Siracusa is a double buckle monk shoe made from the finest calf with oversized punching made on the 657 last. Featuring an oversized rubber sole, with an storm welt for added waterproof protection. Made exclusively “skin to box” in our factory in Bogota, this is a truly artisanal shoe and unique to Lignarolo.
Know your lasts
DATE OF ORIGIN: JULY 2016
LAST NO. 657
The results is a last with individual character, perfect to our first collection. A Classic Italian round toe that flows effortlessly through the joint and into the waist and heel section. Last 657 will invariably become a staple of the Collections of Lignarolo in years to come.
BLAKE STITCH CONSTRUCTION
Stitched soles are the mark of quality footwear. With the Blake method, a row of stitching attaches the upper, insole, midsole and outsole. This results in a sturdy yet extremely comfortable shoe, plus it’s easy to resole.
This product is made from full-grain calfskin leather sourced from a Gold-Rated tannery based in Italy, certified by the Leather Working Group, a Gold rating signifies LWG has identified environmental best practices in the leather manufacturer and provided guidelines for continual improvement and a strong commitment to mitigating its environmental impact.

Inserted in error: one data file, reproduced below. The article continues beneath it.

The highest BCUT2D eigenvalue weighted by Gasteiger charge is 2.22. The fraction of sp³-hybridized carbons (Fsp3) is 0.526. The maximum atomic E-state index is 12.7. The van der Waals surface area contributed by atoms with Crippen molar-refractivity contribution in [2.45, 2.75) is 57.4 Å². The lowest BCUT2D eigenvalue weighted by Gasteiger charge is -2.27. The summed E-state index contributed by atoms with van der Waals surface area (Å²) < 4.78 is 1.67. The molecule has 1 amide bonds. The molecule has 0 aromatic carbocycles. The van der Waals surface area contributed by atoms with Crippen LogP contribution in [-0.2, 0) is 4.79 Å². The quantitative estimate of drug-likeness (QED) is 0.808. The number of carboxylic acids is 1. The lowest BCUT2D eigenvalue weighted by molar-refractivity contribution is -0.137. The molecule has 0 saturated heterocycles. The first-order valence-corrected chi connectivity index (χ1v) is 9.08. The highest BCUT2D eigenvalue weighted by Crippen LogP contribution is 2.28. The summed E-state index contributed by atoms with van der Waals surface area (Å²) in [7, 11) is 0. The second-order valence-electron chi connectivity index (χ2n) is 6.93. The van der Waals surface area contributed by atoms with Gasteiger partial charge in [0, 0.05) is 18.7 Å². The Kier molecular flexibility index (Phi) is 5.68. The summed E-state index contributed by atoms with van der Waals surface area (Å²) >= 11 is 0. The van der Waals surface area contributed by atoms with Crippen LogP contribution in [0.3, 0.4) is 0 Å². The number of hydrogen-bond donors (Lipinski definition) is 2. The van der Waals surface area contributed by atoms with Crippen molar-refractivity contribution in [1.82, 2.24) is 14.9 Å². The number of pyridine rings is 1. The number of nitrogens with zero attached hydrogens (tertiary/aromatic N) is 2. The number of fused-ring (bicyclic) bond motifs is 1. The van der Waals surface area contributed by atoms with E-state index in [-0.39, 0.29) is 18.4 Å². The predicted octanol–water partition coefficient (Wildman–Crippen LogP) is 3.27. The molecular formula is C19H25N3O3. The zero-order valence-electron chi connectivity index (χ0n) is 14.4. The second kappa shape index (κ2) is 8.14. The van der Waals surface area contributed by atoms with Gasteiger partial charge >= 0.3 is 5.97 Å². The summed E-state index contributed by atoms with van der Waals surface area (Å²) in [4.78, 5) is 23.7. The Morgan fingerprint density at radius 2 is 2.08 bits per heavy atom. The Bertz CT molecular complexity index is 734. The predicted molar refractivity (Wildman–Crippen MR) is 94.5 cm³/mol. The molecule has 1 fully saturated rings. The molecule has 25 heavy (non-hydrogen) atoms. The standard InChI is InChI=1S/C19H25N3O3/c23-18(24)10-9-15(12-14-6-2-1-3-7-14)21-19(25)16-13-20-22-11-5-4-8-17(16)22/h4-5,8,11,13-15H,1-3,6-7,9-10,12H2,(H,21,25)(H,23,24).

CRAFTMANSHIP MADE BY ARTISANS WITH SKILLED HANDS
The manufacture of high quality Blake Stitched shoes remains very labour-intensive, requiring a highly skilled workforce to carry out more than 200 separate operations during an 8 week period. This method, originated by hand-makers centuries ago, gives the shoes an exceptional degree of strength, durability and comfort in wear.
The Blake Stitched process spans several production departments, each necessitating a multitude of different skills and experiences to ensure the shoes are completed to our exacting standards. Many of the operations, relying on excellent hand-eye co-ordination, take years to learn and a lifetime to master.
Craftmanship Made in Colombia
Lignarolo has been manufacturing shoes in Bogotá, Colombia since 1946 and although the production process has evolved since the early days of shoemaking, much of the factory looks just as it did when it was first built.